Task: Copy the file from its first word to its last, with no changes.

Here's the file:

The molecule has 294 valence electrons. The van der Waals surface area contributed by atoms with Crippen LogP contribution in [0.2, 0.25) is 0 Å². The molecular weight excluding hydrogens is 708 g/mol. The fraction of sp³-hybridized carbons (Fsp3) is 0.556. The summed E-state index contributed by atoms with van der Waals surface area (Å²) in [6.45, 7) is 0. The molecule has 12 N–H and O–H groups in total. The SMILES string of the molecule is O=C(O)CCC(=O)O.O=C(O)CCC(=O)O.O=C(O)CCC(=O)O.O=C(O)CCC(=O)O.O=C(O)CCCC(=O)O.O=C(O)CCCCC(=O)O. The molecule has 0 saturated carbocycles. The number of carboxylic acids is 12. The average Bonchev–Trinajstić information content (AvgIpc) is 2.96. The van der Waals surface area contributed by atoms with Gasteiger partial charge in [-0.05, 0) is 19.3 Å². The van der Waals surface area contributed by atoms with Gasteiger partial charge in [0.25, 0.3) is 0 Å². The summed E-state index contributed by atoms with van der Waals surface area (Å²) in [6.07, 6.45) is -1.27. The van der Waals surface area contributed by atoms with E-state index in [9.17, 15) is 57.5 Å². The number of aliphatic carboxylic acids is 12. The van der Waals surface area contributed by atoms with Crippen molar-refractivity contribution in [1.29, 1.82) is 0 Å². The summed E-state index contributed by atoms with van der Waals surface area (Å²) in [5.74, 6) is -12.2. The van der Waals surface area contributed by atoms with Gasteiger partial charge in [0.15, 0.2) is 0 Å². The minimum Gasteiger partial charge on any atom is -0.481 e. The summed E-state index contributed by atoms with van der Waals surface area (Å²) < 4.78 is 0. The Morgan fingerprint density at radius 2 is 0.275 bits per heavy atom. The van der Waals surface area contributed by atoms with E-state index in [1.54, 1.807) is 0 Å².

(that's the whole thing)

The molecule has 294 valence electrons. The van der Waals surface area contributed by atoms with Crippen LogP contribution in [0.2, 0.25) is 0 Å². The molecular weight excluding hydrogens is 708 g/mol. The fraction of sp³-hybridized carbons (Fsp3) is 0.556. The summed E-state index contributed by atoms with van der Waals surface area (Å²) in [6.45, 7) is 0. The molecule has 12 N–H and O–H groups in total. The SMILES string of the molecule is O=C(O)CCC(=O)O.O=C(O)CCC(=O)O.O=C(O)CCC(=O)O.O=C(O)CCC(=O)O.O=C(O)CCCC(=O)O.O=C(O)CCCCC(=O)O. The molecule has 0 saturated carbocycles. The number of carboxylic acids is 12. The average Bonchev–Trinajstić information content (AvgIpc) is 2.96. The van der Waals surface area contributed by atoms with Gasteiger partial charge in [-0.05, 0) is 19.3 Å². The van der Waals surface area contributed by atoms with Gasteiger partial charge in [0.25, 0.3) is 0 Å². The summed E-state index contributed by atoms with van der Waals surface area (Å²) in [6.07, 6.45) is -1.27. The van der Waals surface area contributed by atoms with E-state index in [9.17, 15) is 57.5 Å². The number of aliphatic carboxylic acids is 12. The van der Waals surface area contributed by atoms with Crippen molar-refractivity contribution in [1.29, 1.82) is 0 Å². The summed E-state index contributed by atoms with van der Waals surface area (Å²) in [5.74, 6) is -12.2. The van der Waals surface area contributed by atoms with Gasteiger partial charge in [0.15, 0.2) is 0 Å². The minimum Gasteiger partial charge on any atom is -0.481 e. The summed E-state index contributed by atoms with van der Waals surface area (Å²) < 4.78 is 0. The Morgan fingerprint density at radius 2 is 0.275 bits per heavy atom. The van der Waals surface area contributed by atoms with E-state index in [1.54, 1.807) is 0 Å².